Heroes can come in all shapes and sizes. My hero is Jack Callahan, the toughest three year old I know. Jack was diagnosed with a germ cell tumor located on his pelvis February 8th, 2019. The germ cell tumor was a result of an infection in his leg called toxic synovitis. Jack was unable to walk from the pain of this tumor for weeks, until his diagnosis.
Fortunately, milestones have been reached by my friend Jack as he finished high dose chemotherapy in early November and his PET/MRI scans seem hopeful to his doctors. However it is still a long road ahead for Jack, as he has to undergo additional cancer treatment called proton radiation which started on January 9th which will target his pelvis with advanced technology.
As for the high dose chemo it caused Jack to have permanent hearing damage which caused him to have to wear hearing aids. BUT any adversity is no challenge for Jack as he remains smiling and happy.
Every time I was sick or in the hospital- I would think of my buddy Jack. He was and is my first beacon of hope enduring this disease. His mother and father, Emily and Mike, are perfect examples of what staying positive and down to earth during something which most would say is the worst thing to happen are. I am so grateful to have come in contact with such an amazing little boy and family.
Thanks for giving me constant hope and strength Jack Attack, you are beyond amazing. The link to Jack Attack’s GoFundMe will be linked down below.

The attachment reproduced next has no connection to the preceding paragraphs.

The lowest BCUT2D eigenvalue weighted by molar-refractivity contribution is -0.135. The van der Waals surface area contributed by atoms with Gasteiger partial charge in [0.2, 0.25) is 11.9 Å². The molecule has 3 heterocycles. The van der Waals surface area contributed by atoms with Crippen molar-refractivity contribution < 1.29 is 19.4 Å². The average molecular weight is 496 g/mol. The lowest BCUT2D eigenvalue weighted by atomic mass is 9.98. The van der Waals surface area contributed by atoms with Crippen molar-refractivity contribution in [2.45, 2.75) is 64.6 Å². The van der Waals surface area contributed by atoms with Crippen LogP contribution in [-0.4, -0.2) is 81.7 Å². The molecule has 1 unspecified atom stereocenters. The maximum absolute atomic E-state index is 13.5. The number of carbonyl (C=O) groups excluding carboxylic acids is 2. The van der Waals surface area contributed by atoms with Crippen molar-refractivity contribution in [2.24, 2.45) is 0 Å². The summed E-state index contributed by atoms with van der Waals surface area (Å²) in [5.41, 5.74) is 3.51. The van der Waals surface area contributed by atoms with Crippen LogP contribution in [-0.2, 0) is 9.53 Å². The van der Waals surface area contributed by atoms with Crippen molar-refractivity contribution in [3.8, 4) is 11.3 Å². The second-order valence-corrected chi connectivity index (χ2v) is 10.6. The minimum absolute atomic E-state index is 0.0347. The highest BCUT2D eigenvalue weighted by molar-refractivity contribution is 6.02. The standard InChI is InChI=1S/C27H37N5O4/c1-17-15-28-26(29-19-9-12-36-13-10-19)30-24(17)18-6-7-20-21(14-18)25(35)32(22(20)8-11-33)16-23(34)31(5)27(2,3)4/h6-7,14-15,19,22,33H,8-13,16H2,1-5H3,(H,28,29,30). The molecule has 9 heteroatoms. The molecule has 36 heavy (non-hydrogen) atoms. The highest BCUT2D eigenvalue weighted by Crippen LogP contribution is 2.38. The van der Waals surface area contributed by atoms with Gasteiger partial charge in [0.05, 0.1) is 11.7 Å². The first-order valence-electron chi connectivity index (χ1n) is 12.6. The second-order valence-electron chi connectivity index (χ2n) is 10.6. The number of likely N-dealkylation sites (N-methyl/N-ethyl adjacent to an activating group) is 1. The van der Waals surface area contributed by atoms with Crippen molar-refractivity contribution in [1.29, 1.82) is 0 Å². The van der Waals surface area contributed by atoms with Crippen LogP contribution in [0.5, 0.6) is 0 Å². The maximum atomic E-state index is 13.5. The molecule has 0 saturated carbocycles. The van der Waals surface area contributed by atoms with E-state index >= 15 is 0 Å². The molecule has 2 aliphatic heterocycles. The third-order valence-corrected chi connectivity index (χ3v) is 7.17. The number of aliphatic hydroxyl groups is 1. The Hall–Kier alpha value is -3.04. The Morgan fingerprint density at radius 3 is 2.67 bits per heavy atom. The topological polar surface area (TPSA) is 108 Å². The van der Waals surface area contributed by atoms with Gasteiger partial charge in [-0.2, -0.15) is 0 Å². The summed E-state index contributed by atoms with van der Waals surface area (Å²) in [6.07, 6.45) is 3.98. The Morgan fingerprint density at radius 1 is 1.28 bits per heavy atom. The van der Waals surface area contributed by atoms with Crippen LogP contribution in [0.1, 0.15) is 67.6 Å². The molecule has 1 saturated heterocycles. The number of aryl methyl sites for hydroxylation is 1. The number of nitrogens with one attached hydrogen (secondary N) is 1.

I’ll leave you all with this: Although he may be small, he is so very mighty. Keep on fighting hero.
April into May were two of my favorite months I had ever had in my short life time. My last semester of college, it was full of new friendships, pure happiness (the kind of happiness you see little kids have when they get to eat ice cream after dinner), and magic. Or it all seemed like magic.
Life was so simple and easy because through every Sunday to Saturday I made every day into a new adventure. It was my last days of college and I wanted to take every inch and foot with a grain of salt. Which is what I did. It is easier to find the simplicity and beauty of being in the same place with all of your favorite people when you know it is coming to an end. Therefore, I saw every day I was given as something entirely brand new. That is how I think you should view your days as you near the ends of your college odyssey.
May 19th I graduated from the perfect little school Salve Regina University in Newport, RI. There are fascinating things about the little school by the sea I got to go too. It stretched as far as the community of people I met, not knowing if it was going to snow one day or be a heat wave of sun, or going downtown on a random Tuesday after class at noon and drinking mudslides with everyone. Like I said, the days were easy and simple.